A New Parameter to Assess Hydromechanical Effect in Single-hole Hydraulic Testing and Grouting [electronic resource].
- Berkeley, Calif. : Lawrence Berkeley National Laboratory, 2007.
Oak Ridge, Tenn. : Distributed by the Office of Scientific and Technical Information, U.S. Dept. of Energy.
- Additional Creators:
- Lawrence Berkeley National Laboratory and United States. Department of Energy. Office of Scientific and Technical Information
- Restrictions on Access:
- Free-to-read Unrestricted online access
- Grouting or filling of the open voids in fractured rock is done by introducing a fluid, a grout, through boreholes under pressure. The grout may be either a Newtonian fluid or a Bingham fluid. The penetration of the grout and the resulting pressure profile may give rise to hydromechanical effects, which depends on factors such as the fracture aperture, pressure at the borehole and the rheological properties of the grout. In this paper, we postulate that a new parameter, Å, which is the integral of the fluid pressure change in the fracture plane, is an appropriate measure to describe the change in fracture aperture volume due to a change in effective stress. In many cases, analytic expressions are available to calculate pressure profiles for relevant input data and the Å parameter. The approach is verified against a fully coupled hydromechanical simulator for the case of a Newtonian fluid. Results of the verification exercise show that the new approach is reasonable and that the Å-parameter is a good measure for the fracture volume change: i.e., the larger the Å-parameter, the larger the fracture volume change, in an almost linear fashion. To demonstrate the application of the approach, short duration hydraulic tests and constant pressure grouting are studied. Concluded is that using analytic expressions for penetration lengths and pressure profiles to calculate the Å parameter provides a possibility to describe a complex situation and compare, discuss and weigh the impact of hydromechanical couplings for different alternatives. Further, the analyses identify an effect of high-pressure grouting, where uncontrolled grouting of larger fractures and insufficient (or less-than-expected) sealing of finer fractures is a potential result.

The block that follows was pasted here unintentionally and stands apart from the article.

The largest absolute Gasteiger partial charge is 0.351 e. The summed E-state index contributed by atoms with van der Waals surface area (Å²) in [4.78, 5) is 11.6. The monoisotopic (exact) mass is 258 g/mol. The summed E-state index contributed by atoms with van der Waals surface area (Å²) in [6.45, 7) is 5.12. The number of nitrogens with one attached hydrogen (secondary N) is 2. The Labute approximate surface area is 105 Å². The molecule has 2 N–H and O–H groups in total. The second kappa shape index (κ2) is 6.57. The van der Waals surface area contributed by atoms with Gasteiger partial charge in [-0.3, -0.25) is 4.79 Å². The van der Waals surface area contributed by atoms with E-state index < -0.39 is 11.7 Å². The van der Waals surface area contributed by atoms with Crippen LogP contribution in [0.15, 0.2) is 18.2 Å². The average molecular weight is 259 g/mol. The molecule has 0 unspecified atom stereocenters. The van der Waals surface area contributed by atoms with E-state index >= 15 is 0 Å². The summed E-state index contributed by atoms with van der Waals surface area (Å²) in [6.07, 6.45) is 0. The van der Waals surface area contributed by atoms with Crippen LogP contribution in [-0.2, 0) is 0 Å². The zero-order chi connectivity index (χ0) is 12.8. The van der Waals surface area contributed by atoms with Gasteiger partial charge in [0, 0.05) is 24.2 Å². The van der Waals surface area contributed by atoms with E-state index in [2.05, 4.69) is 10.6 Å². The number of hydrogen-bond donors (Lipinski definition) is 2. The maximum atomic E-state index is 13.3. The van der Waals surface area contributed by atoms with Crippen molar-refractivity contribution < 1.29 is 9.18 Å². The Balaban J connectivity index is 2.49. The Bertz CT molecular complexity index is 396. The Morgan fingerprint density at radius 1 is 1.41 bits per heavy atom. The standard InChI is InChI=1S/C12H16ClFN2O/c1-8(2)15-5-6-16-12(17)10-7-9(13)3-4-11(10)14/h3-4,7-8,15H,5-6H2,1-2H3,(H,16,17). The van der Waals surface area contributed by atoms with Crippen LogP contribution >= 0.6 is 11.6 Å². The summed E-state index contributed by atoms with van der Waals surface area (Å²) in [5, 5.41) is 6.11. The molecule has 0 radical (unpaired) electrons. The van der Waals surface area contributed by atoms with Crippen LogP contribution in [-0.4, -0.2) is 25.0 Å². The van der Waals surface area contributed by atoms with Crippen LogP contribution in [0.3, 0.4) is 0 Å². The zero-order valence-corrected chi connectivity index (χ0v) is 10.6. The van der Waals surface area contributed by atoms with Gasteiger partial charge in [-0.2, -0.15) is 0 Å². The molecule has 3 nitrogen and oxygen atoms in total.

- Report Numbers:
- E 1.99:lbnl-801e
- Other Subject(s):
- Published through SciTech Connect.
Journal of Rock Mechanics and Mineral Science 44 FT
Gustafson, G.; Tsang, C.-F.; Rutqvist, Jonny; Rutqvist, J.; Fransson, A.
Earth Sciences Division
- Funding Information:
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